To date, opposition to hydraulic fracturing (“fracking”) for unconventional oil and gas in the United Kingdom (UK) has been fierce. The opposition, though, seems to be meeting deaf ears in England, according to recent news reports.
Bloomberg reported on Dec. 4 that England’s Energy Secretary, Ed Davey, wants to lift the country’s currently exisiting moratorium on fracking. The halt was put in place after drilling sites owned by Cuadrilla Resources caused two minor earthquakes in northwestern England in November 2011.
England’s Chancellor of the Exchequer (a position equivalent to the Secretary of the Treasury in the United States), George Osborne, is set to release Britain’s new energy plan on Dec. 5 and told Bloomberg he wants to ensure “Britain is not left behind” in the unconventional oil and gas boom.
“Cuadrilla estimates that the area it is exploring in Lancashire, in northwestern England, could contain 200 trillion cubic feet of gas—more gas than all of Iraq,” explained Bloomberg. John Browne, the scandal-ridden former CEO of BP, sits as the Chairman of the Board of Directors of Cuadrilla.
Osborne, The Independent recently reported, will also offer tax breaks to oil and gas corporations hungry to profit from England’s shale gas prize.
“Mr. Osborne hopes that tax breaks for shale gas extraction will encourage investors and help economic growth,” The Indepedent wrote. “Oil and gas are currently taxed at between 62 per cent and 81 per cent. Shale gas would be taxed at lower rates.”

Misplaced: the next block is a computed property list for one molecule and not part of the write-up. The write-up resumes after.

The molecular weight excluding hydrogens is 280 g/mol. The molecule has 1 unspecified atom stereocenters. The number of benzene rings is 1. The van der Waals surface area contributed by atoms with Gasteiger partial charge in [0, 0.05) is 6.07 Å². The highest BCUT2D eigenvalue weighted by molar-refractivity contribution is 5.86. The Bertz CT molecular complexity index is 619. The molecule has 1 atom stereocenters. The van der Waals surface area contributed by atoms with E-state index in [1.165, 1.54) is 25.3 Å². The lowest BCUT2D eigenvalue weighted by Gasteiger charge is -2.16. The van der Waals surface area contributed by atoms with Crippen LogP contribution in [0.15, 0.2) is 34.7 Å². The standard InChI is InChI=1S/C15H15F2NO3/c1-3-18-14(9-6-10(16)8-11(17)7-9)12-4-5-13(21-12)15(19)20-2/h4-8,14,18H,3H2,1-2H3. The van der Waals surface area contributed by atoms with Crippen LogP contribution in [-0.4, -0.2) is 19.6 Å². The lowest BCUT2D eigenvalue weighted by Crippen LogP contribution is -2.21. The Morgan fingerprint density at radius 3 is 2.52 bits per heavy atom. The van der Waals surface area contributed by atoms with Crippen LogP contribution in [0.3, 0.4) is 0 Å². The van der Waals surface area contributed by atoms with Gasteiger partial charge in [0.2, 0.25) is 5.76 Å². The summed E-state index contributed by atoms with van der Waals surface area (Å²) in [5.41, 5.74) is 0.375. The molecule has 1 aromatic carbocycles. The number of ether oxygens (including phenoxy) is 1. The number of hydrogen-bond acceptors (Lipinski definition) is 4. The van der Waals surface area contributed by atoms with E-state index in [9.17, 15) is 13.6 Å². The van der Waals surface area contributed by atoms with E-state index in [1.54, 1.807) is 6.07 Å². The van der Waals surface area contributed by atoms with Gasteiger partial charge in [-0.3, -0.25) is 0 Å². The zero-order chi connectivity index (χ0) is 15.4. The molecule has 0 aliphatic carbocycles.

Fracking in Ireland on Hold For Now
England’s neighbor to the west, Ireland, also sits on massive reserves of unconventional oil and gas yet to be tapped.
A recent independent assessment, according to The Financial Times, estimates Ireland’s stockpile of shale gas at up to 13 trillion cubic feet of technically recoverable gas. The Marcellus Shale, by comparison, which sits predominantly in Pennsylvania and New York, has 84 TCF of shale gas according to the most recent estimates by the United States Geological Survey (USGS).
Estimates of technically recoverable shale gas have proven controversial in the United States, though, with critics such as Bill Powers, Art Berman, Deborah Rogers, and Food and Water Watch all saying actual production rates have proven far lower than the estimations on what’s technically feasible. This ongoing trend, these critics say, portends the bursting of the “shale gas bubble” akin to the bursting of the “housing bubble” in 2008.
Ireland’s Environmental Protection Agency is set to publish a report on the potential ecological risks of fracking in the country by 2014 and until then, the Irish ban on fracking will remain in place.
The question still remains: Is there as much gas under the ground in The Emerald Isle as the industry currently boasts of? The answer: Not likely.